Thursday, January 15, 2009

Argued my appeal

I just got out of the appeals court. There were three cases scheduled for the morning session. The first was a sex offender who was being held beyond the end of his sentence. That case was canceled with no explanation. The next case was a free speech case. One guy made a police report about someone who tripped on a steel cable while riding a dirt bike, and nearly killed. The report resulted in a criminal charge, but the defendant was eventual acquitted and sued the guy who made the report. The lawsuit was dismissed and appealed.

I was tempted to say that I had a much better free speech case than that. The guy will probably win, but he did make a report that caused someone a lot of grief and that turned out to be false. I was punished for telling the truth, and it never caused anyone any grief.

The appeal panel was Patricia Bamattre-Manoukian, Nathan D. Mihara, and Richard J. McAdams, the same as the one that rejected by writ petition. But when I started, McAdams left and was replaced by Wendy Clark Duffy. Judge Bamattre-Manoukian seemed to be the one in charge, and was the only one to do any talking. She showed a general familiarity with the case, as if she had spent about 20 minutes preparing for it. I don't know whether the others had looked at the paperwork at all.

I started by saying that my kids had not seen me for over a year. Judge Bamattre-Manoukian immediately interrupted me, and pointed out that the court order was for visitation. I explained that Cmr. Joseph had delegated the visitation to Elizabeth Lee, and she refused to do it. Cmr. Joseph refused to name a replacement, or to accept a replacement that I found. My ex-wife had independently refused to let me see the kids.

Then I announced that before discussing the evidence, I wanted to explain what evidence was NOT in the case. Judge Bamattre-Manoukian immediately interrupted me again, and told me that since I was not a lawyer, I might not understand the way appeals worked. The appeals court, she said, can only consider the evidence on the record. I assured her that I was only going to argue based on the record.

She had misunderstood me, so I continued with what I was going to say. I argued:
No witness has testified that 50-50 custody would be unsatisfactory. No witness has testified that I ever committed any single act of abuse, or that there is any physical abuse, sexual abuse, or child neglect, or that I am associated with alcoholism, drug abuse, domestic violence, psychological disorder, or other character defect. No witness has testified that Julie is any better parent than I am, or that the kids have been harmed in any way, or that the kids have any behavior problems that are attributable to me. No one has ever explained any better way to treat kids than what I have done. No one has argued that there has been any change of circumstances since our trial in 2005. No witness said that I needed counseling, or that more evaluations would do any good.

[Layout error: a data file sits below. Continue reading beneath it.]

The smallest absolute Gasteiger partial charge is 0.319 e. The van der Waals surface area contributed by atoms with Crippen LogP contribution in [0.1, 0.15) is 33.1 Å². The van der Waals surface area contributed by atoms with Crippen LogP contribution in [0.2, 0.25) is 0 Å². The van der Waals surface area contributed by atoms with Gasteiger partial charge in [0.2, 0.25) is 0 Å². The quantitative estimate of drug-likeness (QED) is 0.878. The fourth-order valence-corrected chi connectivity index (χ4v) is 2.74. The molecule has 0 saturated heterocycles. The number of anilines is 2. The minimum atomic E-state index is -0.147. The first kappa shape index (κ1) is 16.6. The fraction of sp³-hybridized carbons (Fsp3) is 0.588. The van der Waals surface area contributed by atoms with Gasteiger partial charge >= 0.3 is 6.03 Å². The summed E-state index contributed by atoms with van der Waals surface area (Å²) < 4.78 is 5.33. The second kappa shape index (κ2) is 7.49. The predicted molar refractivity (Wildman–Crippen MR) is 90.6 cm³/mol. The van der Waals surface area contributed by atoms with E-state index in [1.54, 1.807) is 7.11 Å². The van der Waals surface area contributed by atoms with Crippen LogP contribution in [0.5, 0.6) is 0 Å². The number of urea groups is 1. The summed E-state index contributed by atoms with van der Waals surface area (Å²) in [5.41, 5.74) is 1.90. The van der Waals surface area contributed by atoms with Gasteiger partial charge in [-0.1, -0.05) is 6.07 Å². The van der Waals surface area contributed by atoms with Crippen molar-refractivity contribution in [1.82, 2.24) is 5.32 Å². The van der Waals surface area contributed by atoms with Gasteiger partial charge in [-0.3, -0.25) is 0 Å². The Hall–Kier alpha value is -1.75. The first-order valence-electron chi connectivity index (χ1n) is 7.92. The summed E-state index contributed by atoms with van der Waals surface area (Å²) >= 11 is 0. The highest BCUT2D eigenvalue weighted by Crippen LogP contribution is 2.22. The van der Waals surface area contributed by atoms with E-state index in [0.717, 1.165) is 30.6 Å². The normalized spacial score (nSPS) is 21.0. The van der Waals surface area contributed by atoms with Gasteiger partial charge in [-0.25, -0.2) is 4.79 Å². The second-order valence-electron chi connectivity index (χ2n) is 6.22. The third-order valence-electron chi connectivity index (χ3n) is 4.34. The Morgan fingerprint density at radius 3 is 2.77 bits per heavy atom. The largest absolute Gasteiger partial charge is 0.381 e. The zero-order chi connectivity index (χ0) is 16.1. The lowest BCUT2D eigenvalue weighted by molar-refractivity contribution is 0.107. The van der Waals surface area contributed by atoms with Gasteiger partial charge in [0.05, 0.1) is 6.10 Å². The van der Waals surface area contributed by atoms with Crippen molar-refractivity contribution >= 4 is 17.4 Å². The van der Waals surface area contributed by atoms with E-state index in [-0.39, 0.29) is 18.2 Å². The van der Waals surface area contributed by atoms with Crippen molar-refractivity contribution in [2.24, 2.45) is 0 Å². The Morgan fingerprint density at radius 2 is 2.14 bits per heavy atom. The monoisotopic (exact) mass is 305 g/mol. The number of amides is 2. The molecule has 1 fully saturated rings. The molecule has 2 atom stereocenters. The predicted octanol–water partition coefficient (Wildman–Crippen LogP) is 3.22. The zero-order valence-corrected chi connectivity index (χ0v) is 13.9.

At this point, Judge Bamattre-Manoukian was getting really eager to hear my ex-wife's argument. The judge had agreed to let me talk for 30 minutes, but I was being cut short after about 10 minutes. I guess my statements must have seemed incredible to her.

My ex-wife claimed that I had distorted things, but she could not refute anything.

When I got the lectern back, I continued to list outrageous things that Cmr. Joseph had done in the lower court. I don't know whether the judge was believing me or not, but my ex-wife could not refute anything. At one point, my ex-wife was given a chance to refute the statement that I had never done anything wrong. She could only mumble something about how I did not do all of the counseling that a court worker had recommended back in 2004, and that I had once kept the kids home from school for a day. She admitted that she does not let me see the kids, but said that she sometimes lets me talk to them on the phone.

I kept talking as long as the judge would let me, and we argued before the court for about 45 minutes. The judge kept hinting that she had gotten my point, but I could have jabbered for another two hours about all the lower court errors. I ended by asking the court to reverse Cmr. Joseph's order in its entirety. The judge said that we would have a decision within 90 days. (According to the California Constitution, she cannot get paid her salary otherwise.)

1 comment:

optimist said...

FINALLY!!!!! Way-ta-GO!! WOOHOOOO!! I'm so glad you got your day in court. Hopefully the appeals court will make a real ruling and not just punt the ball back to Commissioner Joseph's court. Good luck. You deserve it. Additionally, your ex should be sanctioned for not allowing you to see your kids.